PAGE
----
Gaucher Disease Treatment

Understanding Gaucher Disease Treatment: Types, Symptoms, and Treatment Options


Gaucher disease is a rare inherited disorder that affects certain cells in the body called macrophages. It causes these cells to accumulate a fatty substance called glucocerebroside because they are missing an enzyme called glucocerebrosidase (also called acid beta-glucosidase or GBA) that is needed to break it down normally. This accumulation of fatty substances can cause damage to organs such as the spleen, liver, lungs, brain, and bone marrow.

Types of Gaucher Disease

There are three main types of Gaucher disease:

– Type 1: This is the most common type and occurs when glucocerebroside accumulates in macrophages in organs and tissues outside the central nervous system. Type 1 does not affect brain function or development.

– Type 2: This is the acute neuronopathic form that affects the brain and central nervous system. Symptoms appear shortly after birth and lead to rapid neurological deterioration and early death in infants and children.

– Type 3: This is the subacute neuronopathic form that also affects the brain and central nervous system but progresses more slowly than Type 2. Symptoms usually appear during childhood, adolescence or adulthood.

Common Symptoms

Common symptoms of Gaucher disease can include fatigue, an enlarged liver and spleen (hepatosplenomegaly), low red blood cell count (anemia), easy bruising and bleeding problems due to low platelets, bone or joint pain, and repeated infections due to low white blood cell count. Additional symptoms depend on the type of Gaucher disease.

Current Treatment Options
The current treatment options available for Gaucher Disease Treatment are enzyme replacement therapy and substrate reduction therapy.

Enzyme Replacement Therapy

Enzyme replacement therapy directly replaces the missing or faulty enzyme (glucocerebrosidase) to break down accumulating glucocerebroside in cells. This is the most common treatment option for Types 1 and 3 Gaucher disease. The three FDA-approved enzyme replacement drugs are imiglucerase (Cerezyme), velaglucerase alfa (Vpriv), and taliglucerase alfa (Elelyso). These are administered through intravenous infusions every 2-4 weeks. Enzyme replacement therapy helps reduce organ and tissue enlargement, improve blood counts, reduce bone complications, and relieve symptoms.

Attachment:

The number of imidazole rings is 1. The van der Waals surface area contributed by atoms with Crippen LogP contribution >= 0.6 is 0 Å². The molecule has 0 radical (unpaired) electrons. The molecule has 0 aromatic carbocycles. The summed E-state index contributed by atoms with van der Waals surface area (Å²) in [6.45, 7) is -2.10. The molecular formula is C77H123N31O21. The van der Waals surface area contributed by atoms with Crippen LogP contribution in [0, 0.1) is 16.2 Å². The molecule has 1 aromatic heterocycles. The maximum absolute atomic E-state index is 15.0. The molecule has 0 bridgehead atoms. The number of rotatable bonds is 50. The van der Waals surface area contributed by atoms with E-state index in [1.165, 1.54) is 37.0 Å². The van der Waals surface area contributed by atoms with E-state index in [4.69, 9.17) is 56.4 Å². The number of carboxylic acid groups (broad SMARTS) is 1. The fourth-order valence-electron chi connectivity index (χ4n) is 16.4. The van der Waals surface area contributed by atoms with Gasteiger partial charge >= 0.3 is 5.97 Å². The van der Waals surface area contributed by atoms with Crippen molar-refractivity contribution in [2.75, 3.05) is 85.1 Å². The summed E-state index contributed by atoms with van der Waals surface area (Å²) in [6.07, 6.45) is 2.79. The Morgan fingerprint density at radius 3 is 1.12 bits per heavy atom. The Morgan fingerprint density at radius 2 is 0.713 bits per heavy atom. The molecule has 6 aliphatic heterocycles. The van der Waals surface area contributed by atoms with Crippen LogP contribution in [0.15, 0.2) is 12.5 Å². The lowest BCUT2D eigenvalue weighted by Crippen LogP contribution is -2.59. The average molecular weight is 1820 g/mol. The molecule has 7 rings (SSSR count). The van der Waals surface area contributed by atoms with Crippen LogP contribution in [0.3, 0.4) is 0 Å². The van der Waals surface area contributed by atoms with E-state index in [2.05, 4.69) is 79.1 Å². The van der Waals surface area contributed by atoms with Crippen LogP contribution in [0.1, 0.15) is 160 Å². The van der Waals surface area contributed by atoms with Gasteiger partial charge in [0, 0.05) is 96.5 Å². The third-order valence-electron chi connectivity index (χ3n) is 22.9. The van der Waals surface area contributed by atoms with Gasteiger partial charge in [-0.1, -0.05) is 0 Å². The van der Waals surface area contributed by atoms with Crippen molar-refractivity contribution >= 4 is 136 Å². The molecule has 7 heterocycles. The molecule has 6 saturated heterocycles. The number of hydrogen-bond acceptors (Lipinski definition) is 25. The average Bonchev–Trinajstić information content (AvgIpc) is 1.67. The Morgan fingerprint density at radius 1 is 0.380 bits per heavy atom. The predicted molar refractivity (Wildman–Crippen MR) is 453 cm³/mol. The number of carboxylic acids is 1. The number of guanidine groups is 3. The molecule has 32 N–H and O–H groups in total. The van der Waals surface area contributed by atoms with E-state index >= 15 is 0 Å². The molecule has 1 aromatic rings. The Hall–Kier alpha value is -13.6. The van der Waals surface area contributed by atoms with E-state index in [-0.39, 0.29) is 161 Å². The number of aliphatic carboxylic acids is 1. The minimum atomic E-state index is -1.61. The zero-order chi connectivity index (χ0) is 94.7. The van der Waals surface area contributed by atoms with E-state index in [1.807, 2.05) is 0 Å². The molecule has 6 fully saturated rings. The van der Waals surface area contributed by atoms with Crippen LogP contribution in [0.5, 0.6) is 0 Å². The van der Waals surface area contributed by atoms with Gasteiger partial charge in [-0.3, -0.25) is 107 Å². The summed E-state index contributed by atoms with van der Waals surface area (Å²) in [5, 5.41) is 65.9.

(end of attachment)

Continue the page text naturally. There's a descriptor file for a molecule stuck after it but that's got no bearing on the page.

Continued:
Substrate Reduction Therapy

Substrate reduction therapy aims to reduce the amount of the fatty substance (glucocerebroside) that accumulates by partially blocking its production. The only FDA-approved substrate reduction therapy drug is eliglustat (Cerdelga), which is given orally once or twice daily. It helps control Gaucher disease symptoms by reducing the toxic buildup of glucocerebroside in cells. However, it cannot reverse organ or tissue damage that has already occurred.

Managing Complications

In addition to enzyme replacement therapy or substrate reduction therapy, treatment may involve managing specific complications of Gaucher disease like:

– Managing anemia with blood transfusions
– Treating easy bleeding and bruising with medication or procedures to raise platelet counts
– Managing bone problems like pain, fractures with medication, surgery or physical therapy
– Treating infectious complications with antibiotics
– Managing organomegaly and spleen or liver dysfunction through surgery if necessary

Research is ongoing to develop new promising treatment approaches for Gaucher disease like gene therapy, stem cell transplantation and other novel therapeutic agents. Gene therapy, in particular, holds potential to provide a long-term cure by introducing a functioning copy of the glucocerebrosidase gene to enable cells to break down glucocerebroside normally. Several clinical trials are underway evaluating different gene therapy techniques for Gaucher disease.

1.  Source: Coherent Market Insights, Public sources, Desk research
2. We have leveraged AI tools to mine information and compile it